I think that Left Hand of Darkness does some very interesting things with gender, far more overtly in this work. The tension, sometimes revulsion, that Genly Ai feels in reaction to the androgynes is palpable. And it's this that allows LeGuin to critique those behaviors that even the reader has learned are "supposed" to be attached to males and those that are "supposed" to be attached to females.

    She is also one of those writers who can flat out tell a great story.
     
  6. Quokka

    Quokka wandering

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    Thanks Knivesout for the mention of Ones Who Walk Away From Omelas, I actually came here to post a question about a short story By Le Guin that was brought up in an Ethics class from a few years ago (didnt get around to reading it and couldnt remember the name) and that definately sounds like it :)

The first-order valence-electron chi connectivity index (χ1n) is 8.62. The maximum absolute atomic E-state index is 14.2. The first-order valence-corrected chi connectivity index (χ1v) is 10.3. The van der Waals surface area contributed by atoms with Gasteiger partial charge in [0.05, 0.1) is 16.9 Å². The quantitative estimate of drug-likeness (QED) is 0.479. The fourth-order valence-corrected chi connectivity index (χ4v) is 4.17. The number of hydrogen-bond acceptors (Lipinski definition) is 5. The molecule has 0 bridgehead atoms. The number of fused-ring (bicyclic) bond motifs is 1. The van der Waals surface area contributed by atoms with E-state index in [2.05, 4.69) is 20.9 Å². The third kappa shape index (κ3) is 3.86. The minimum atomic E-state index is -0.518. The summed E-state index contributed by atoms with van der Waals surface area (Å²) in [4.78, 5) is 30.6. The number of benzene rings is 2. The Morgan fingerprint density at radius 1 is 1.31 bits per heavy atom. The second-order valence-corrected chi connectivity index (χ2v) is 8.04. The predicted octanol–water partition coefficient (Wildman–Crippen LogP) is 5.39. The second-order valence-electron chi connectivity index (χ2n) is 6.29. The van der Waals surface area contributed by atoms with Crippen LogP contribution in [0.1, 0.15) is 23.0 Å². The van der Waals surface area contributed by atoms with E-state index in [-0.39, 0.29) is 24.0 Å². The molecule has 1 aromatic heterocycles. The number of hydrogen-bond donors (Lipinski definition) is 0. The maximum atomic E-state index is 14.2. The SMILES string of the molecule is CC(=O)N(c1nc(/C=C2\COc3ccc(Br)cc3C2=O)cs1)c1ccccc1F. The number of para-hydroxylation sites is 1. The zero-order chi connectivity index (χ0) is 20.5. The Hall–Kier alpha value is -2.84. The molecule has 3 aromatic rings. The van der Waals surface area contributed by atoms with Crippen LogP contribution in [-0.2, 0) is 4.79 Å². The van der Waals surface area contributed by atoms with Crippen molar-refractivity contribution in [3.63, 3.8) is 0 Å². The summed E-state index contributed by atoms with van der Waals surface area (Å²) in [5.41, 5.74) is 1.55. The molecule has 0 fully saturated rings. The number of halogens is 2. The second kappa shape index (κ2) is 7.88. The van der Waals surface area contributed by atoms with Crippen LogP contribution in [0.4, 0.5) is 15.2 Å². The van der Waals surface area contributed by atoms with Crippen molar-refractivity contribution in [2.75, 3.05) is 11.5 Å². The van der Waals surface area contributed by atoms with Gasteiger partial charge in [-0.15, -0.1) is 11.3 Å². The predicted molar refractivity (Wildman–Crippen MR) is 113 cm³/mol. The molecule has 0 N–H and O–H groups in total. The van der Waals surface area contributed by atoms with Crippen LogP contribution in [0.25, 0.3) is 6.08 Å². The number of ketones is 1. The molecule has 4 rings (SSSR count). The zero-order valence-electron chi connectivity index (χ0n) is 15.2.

I've only read the Earthsea books so far, and not the latest one at that. But i saw Lathe of Heaven in the SF Masterworks releases the other day and intended on reading it after i finish Blood music.
     
  7. GOLLUM

    GOLLUM Moderator Staff Member

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    Hi Knivesout and everyone else here,

    Have you checked out my new thread that will feature a "classic" fantasy author/week titled Classic Fantasy Pre 1980s in the Books & Literature Forum yet?? Please stop by and post a comment if possible as Ursula will be one of the authors featured, although probably not in huge detail as she appears in this Author forum already. Everyone, maybe you could suggest a great fantasy author or two I've missed based on the crtieria I have posted there?